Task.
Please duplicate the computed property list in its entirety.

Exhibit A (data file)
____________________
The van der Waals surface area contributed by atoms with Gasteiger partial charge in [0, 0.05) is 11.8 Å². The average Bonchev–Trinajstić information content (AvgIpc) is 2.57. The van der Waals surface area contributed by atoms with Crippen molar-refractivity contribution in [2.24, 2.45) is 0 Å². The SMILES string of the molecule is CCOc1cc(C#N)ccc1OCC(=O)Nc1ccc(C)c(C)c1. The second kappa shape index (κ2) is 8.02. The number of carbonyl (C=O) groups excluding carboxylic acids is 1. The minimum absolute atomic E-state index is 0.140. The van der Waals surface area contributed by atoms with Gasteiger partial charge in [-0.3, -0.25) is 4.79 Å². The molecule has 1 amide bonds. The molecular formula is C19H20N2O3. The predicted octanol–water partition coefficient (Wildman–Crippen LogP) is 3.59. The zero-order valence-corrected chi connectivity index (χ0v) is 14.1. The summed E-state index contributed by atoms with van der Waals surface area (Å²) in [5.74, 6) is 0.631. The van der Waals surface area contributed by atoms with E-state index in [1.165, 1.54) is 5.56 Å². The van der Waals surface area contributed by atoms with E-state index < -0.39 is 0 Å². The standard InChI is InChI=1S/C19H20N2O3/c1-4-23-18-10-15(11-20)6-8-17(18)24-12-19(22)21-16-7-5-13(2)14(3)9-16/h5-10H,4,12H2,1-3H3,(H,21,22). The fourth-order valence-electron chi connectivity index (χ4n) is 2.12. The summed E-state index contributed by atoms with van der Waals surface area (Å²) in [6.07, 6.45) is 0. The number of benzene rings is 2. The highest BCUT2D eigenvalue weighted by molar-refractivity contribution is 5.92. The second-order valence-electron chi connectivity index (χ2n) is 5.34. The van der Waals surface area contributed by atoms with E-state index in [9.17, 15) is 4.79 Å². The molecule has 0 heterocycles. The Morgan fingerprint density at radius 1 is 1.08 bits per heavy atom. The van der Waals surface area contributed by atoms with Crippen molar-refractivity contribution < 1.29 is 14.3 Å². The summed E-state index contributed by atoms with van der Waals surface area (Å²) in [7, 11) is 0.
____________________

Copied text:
The van der Waals surface area contributed by atoms with Gasteiger partial charge in [0, 0.05) is 11.8 Å². The average Bonchev–Trinajstić information content (AvgIpc) is 2.57. The van der Waals surface area contributed by atoms with Crippen molar-refractivity contribution in [2.24, 2.45) is 0 Å². The SMILES string of the molecule is CCOc1cc(C#N)ccc1OCC(=O)Nc1ccc(C)c(C)c1. The second kappa shape index (κ2) is 8.02. The number of carbonyl (C=O) groups excluding carboxylic acids is 1. The minimum absolute atomic E-state index is 0.140. The van der Waals surface area contributed by atoms with Gasteiger partial charge in [-0.3, -0.25) is 4.79 Å². The molecule has 1 amide bonds. The molecular formula is C19H20N2O3. The predicted octanol–water partition coefficient (Wildman–Crippen LogP) is 3.59. The zero-order valence-corrected chi connectivity index (χ0v) is 14.1. The summed E-state index contributed by atoms with van der Waals surface area (Å²) in [5.74, 6) is 0.631. The van der Waals surface area contributed by atoms with E-state index in [1.165, 1.54) is 5.56 Å². The van der Waals surface area contributed by atoms with E-state index < -0.39 is 0 Å². The standard InChI is InChI=1S/C19H20N2O3/c1-4-23-18-10-15(11-20)6-8-17(18)24-12-19(22)21-16-7-5-13(2)14(3)9-16/h5-10H,4,12H2,1-3H3,(H,21,22). The fourth-order valence-electron chi connectivity index (χ4n) is 2.12. The summed E-state index contributed by atoms with van der Waals surface area (Å²) in [6.07, 6.45) is 0. The number of benzene rings is 2. The highest BCUT2D eigenvalue weighted by molar-refractivity contribution is 5.92. The second-order valence-electron chi connectivity index (χ2n) is 5.34. The van der Waals surface area contributed by atoms with E-state index in [9.17, 15) is 4.79 Å². The molecule has 0 heterocycles. The Morgan fingerprint density at radius 1 is 1.08 bits per heavy atom. The van der Waals surface area contributed by atoms with Crippen molar-refractivity contribution < 1.29 is 14.3 Å². The summed E-state index contributed by atoms with van der Waals surface area (Å²) in [7, 11) is 0.